Hi Hillbillygal.....sorry to hear about your husband. I was just diagnosed last week with having diver and had heard of it before but don't know anyone else that has or does have it. I was in so much pain, that they have put me on two meds. The pain feels a bit better but unfortunatly the meds have caused me to spend alot of time in the bathroom:( I think what it boils down to is if whatever is trapped inside doesn't come out, that they do have to go in and surgically get it out. Which in turn means they will probably want your husband and me as well to go on a special diet after that so it doesn't happen again.
To prevent attacks of diverticulitis, it may help to:
* Eat more fiber. High-fiber foods — such as fruits, vegetables and whole grains — soften waste and help it pass more quickly through the colon. This reduces pressure within the digestive tract, which can reduce the risk of diverticulitis attacks.
* Drink plenty of fluids. Fiber works by absorbing water and increasing the soft, bulky waste in the colon. But if you don't drink enough liquid to replace what's absorbed, fiber can be constipating — which increases pressure within the colon.
* Exercise regularly. Exercise promotes normal bowel function and reduces pressure inside the colon, which can reduce the risk of diverticulitis attacks.
There is a lot of confusing information about what foods you should avoid if you suffer from Diverticulitis.
Recently we did a survey at the End Diverticulitis website. In this survey we asked people to rate foods on how much of a problem they caused. Specifically when they were feeling OK, that is they have Diverticulosis (as opposed to Diverticulitis), so are not in any pain.
Basically Diverticulosis is where you have the pouches, and Diverticulitis is where the pouches are inflamed (usually you are in pain).
These are the foods that most people said they had trouble with. The foods that would cause them a flare up of Diverticulitis.
If your not in pain, and are not on any medication for Diverticulitis (i.e. antibiotics), then have a serious look at these foods and food groups, and try to avoid them.
These foods were rated as HIGH RISK by our survey respondents. I would look to exclude these in your diet. Just remember that even though most people said they caused trouble, they may not cause trouble with you personally. This is only the recommendations as per the survey we did for the End Diverticulitis web site.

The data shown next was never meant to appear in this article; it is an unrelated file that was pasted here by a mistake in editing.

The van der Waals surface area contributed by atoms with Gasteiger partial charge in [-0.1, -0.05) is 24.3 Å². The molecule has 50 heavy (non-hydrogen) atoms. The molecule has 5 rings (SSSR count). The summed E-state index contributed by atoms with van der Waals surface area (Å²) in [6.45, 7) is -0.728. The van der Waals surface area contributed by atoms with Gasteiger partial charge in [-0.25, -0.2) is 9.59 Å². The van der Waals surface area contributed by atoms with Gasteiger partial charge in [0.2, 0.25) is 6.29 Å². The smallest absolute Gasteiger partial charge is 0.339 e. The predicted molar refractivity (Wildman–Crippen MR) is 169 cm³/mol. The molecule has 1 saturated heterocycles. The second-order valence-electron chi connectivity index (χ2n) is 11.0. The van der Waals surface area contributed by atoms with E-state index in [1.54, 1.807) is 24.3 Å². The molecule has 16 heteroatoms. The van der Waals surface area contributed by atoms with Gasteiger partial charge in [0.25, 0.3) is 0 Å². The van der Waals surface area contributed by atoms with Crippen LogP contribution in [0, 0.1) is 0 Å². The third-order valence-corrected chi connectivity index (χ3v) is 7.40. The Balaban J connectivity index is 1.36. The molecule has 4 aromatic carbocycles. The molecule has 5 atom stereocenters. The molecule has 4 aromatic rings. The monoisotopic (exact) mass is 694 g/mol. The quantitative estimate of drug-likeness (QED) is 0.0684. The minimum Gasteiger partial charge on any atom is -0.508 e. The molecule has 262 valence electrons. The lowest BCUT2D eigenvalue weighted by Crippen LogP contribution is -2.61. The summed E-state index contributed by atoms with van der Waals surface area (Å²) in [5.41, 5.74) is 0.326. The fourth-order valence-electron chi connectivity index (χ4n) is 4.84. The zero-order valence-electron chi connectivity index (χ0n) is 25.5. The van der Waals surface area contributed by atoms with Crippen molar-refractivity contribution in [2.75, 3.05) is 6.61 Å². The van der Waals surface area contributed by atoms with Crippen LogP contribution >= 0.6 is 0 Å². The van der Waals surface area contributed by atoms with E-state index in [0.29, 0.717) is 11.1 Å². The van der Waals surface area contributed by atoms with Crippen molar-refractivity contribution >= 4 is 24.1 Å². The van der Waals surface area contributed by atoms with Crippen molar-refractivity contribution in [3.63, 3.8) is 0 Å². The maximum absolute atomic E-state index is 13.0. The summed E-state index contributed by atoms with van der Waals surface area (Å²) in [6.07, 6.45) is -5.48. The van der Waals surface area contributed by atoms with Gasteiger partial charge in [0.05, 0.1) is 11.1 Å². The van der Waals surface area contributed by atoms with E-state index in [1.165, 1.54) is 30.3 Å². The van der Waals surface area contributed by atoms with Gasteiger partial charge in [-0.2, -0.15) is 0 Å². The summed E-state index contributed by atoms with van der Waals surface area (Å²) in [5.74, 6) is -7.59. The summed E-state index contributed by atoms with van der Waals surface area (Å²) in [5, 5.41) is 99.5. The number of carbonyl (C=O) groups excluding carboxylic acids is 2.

These are this foods you should avoid according to the survey report.
1. Stress - while not a food, this rated as the highest problem from our survey.
2. Nuts, Hazel, Peanuts etc.
3. Sesame Seeds, this will include buns, and burgers with sesame seeds on them.
4. Corn (any corn, pop corn, sweet corn, even corn flour and tortillas)
5. Chili's and peppers, hot and spicy.
I would also like to add a couple of things that got a specific mention, these were not rated as they were not on a question in the initial survey, but a lot of people specifically mentioned them as a problem and something to avoid.
1. V8 Tomato Juice
2. Iceberg lettuce
3. Fried, Deep Fried or Fatty foods.
5. Raw Vegetables
One thing that did come out of the survey was some people had no trouble even with the above (except stress). So it seems the things that effect you can be very personal.
How do you tackle a diet for Diverticulitis? this is not a strict rule, it is only a suggestion.
Eliminate from you diet initially.
Nuts, Corn, Sesame Seeds, and Chili's. Also Tomato Juice (the V8 tomato juice got mentioned quite a few times, however I think that all tomato juices should be questioned). Iceberg lettuce (try other options like the Cos Lettuce or baby spinach leaves my favorite), fired food and fatty foods, onions and raw vegetables. This should immediately help reduce problems with your Diverticulitis.
Nuts is a funny one, a lot of people say they are no good and a lot say they are OK. In a nut shell (pardon the pun) leave them out to begin with then try a few here and there. But do not over indulge.
Leave out Corn, Sesame Seeds and Chili's (or hit and spicy foods) all together.
So after you have eliminated these from you diet what do you do?
Well after all the survey replies we had, if you really really miss the foods, when you feeling OK and well again you could try them. Only in small batches, do not over indulge in them. Just a few and see how you go. Keep a food diary to know how things progress. But in general things like nuts are most likely OK, they were a 50/50 food on the survey and current medical thinking suggests they are OK.
But if your feeling OK, and do not really miss them, why bother??
There are usually heaps of food options no matter where you go, so why not just leave out the questionable ones